Horm Metab Res 2004; 36(9): 620-624
DOI: 10.1055/s-2004-825926
Original Clinical
© Georg Thieme Verlag KG Stuttgart · New York

Lack of Effect of Vitamin D Administration during Pregnancy and Early Life on Diabetes Incidence in the Non-obese Diabetic Mouse

M.  I.  Hawa1 , M.  G.  Valorani1 , L.  R.  Buckley1 , P.  E.  Beales1 , A.  Afeltra2 , F.  Cacciapaglia2 , R.  D.  G.  Leslie1 , P.  Pozzilli1, 2
  • 1Department of Diabetes, Institute of Cell and Molecular Science, Barts and the London, Queen Mary, University of London UK
  • 2Departments of Endocrinology and Immunology, University Campus Bio-Medico, Rome, Italy
Further Information

Publication History

Received 11 November 2003

Accepted after revision 15 April 2004

Publication Date:
15 October 2004 (online)


Background and aims: Several studies have suggested that vitamin D supplementation in early life may reduce the risk of developing type 1 diabetes in later life. The non-obese diabetic (NOD) mouse is a model of spontaneous type 1 diabetes currently used for testing hypothesis/compounds aimed at disease prevention. In this study, we tested the effect of vitamin D (16 IU by gavage) on diabetes incidence in NOD/Ba mice treated from conception with olive oil containing vitamin D via maternal dosing up to 10 weeks of age and followed up until 32 weeks of age.

Methods: Twelve breeding pairs were administered olive oil containing vitamin D during pregnancy, 15 days following the birth of the pups and for the next 10 weeks subsequently. The same breeding pairs were bred again after a clearance period of 15 days using a control solution to produce a control litter. This control group received a control solution for the same period of time. Diabetes incidence, degree of insulitis, and insulin content in the pancreas were investigated in the two groups.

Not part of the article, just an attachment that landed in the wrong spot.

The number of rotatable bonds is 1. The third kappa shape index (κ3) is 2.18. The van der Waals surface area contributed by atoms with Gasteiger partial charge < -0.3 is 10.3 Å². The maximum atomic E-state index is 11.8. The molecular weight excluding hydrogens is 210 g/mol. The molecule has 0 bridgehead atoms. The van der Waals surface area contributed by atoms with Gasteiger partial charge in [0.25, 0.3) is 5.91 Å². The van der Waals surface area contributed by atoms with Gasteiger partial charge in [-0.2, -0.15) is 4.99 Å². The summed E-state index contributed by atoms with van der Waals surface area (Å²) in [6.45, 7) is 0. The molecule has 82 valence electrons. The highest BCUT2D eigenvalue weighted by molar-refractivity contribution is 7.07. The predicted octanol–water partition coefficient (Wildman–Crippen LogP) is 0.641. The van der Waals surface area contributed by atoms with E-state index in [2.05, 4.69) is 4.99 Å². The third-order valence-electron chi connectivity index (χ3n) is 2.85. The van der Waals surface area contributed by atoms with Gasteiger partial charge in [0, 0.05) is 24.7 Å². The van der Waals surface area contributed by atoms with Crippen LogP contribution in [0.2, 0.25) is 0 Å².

Results: 12 vitamin D-treated NOD mice developed diabetes compared to 15 animals in the control group (Log rank test p = 0.899, NS). There were no significant differences between the groups in diabetes incidence, time of onset of the disease, degree of insulitis, or the insulin content in the pancreas.

Conclusion: Vitamin D administered in utero and in the early stages of life at the dosage used does not change the incidence of diabetes or modify the disease process that leads to beta cell destruction in the NOD mouse.


Prof. P. Pozzilli

Department of Diabetes, St. Bartholomew's Hospital

West Smithfield · London EC1A 7BE · UK

Phone: +44 (20) 76 01 74 52

Fax: +44 (20) 76 01 74 49

Email: p.p.pozzilli@qmul.ac.uk